Review: Russia's Gost Zvuk label has long been a firm favourite here in the Juno office. Their glitchy, mysterious, futuristic music always makes for intriguing listening and now they celebrate five fantastic years with a compilation featuring a host of closely associated talents old and new. The bumper triple vinyl collection features paranoid experimental ambient that draws to mind covert spying operations, mangled machine music like INFX's "Damaged +dn", haunting modulated synth soundscapes from OL and skeletal techno rhythms that rewire your brain like Erofeev's "11bng". It all makes for a genuinely fresh and original collection of hugely provocative music.
Review: For their first album away from spiritual home Claremont 56, Ben Smith and Paul "Mudd" Murphy have decided to put a decidedly Balearic slant on the kind of atmospheric and quirky music that once was the mainstay of library music stalwarts KPM Records. Given their influences and seemingly innate ability to create heart-stopping, mind-soothing soundscapes, it's a canny move. Certainly, the music contained on "Tea With Holger" is impeccable, combining picturesque guitar and piano motifs with lilting easy listening orchestration, heady choral vocals, razor sharp strings and nods to various well-known TV and film soundtrack styles. Yet for all the knowing nods to old library music sounds, it's the quality of the duo's emotive and inspiring compositions that stands out.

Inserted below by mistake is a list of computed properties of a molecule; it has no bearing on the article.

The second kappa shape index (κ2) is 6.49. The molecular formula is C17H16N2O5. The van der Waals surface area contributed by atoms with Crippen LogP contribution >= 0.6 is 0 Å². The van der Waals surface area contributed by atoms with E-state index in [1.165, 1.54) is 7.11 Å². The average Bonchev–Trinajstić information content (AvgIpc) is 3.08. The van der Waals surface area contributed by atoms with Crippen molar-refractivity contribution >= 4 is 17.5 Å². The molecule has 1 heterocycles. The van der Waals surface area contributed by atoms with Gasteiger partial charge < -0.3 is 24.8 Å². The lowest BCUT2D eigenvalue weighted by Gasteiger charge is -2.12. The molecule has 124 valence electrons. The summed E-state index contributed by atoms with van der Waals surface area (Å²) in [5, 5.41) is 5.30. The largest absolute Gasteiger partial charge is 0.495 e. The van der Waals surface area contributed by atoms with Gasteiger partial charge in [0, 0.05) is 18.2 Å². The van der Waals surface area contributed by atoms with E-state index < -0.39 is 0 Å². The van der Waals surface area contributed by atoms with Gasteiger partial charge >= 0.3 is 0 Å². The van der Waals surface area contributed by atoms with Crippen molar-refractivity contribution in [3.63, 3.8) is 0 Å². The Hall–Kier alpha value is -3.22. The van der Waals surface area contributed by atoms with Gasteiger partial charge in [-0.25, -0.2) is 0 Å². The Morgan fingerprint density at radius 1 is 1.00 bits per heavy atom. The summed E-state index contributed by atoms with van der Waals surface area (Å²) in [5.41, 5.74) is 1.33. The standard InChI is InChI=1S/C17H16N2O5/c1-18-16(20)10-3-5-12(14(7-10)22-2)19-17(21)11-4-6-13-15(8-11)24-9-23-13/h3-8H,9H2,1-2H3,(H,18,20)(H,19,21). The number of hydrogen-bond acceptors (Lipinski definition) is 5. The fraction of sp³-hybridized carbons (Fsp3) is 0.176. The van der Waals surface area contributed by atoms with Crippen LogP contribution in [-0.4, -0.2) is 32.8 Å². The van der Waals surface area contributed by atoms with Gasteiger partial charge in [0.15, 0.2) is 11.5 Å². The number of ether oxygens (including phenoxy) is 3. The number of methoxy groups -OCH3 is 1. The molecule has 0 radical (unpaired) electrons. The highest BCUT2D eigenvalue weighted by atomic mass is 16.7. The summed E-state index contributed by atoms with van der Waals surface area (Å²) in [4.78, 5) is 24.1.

Between The Lines (feat Keyon Harrold & Sparkz) (4:42)
Introspection (feat Theo Croker) (5:00)
Cranes (In The Sky) (5:47)
I Still Believe (feat Milton Suggs) (5:41)
Elipsis (interlude) (1:07)
Dark Honey (4TheStorm) (feat Makaya McCraven) (5:48)
Pressure (instrumental) (4:41)
Lullaby (Rise & Shine) (feat Judi Jackson) (3:55)
Battle (feat Binker & Moses) (4:32)
The Mighty (feat Ben Marc) (3:31)
Review: South London pianist and composer Ashley Henry is a versatile musician who can move between all niches within his musical realm: hip hop, broken beat, jazz and fusion flows from his finger tips and all characterise his expansive and expressive new album "Beautiful Vinyl Hunter". Stellar collaborators Makaya McCraven, Judi Jackson and MC Sparkz amongst others all help enrich this album as it flows from post-bop to classic jazz to neo-soul in thrilling fashion. Rooted in tradition but with a distinctly London edge that soars to new heights, this record sets a new benchmark for the contemporary scene.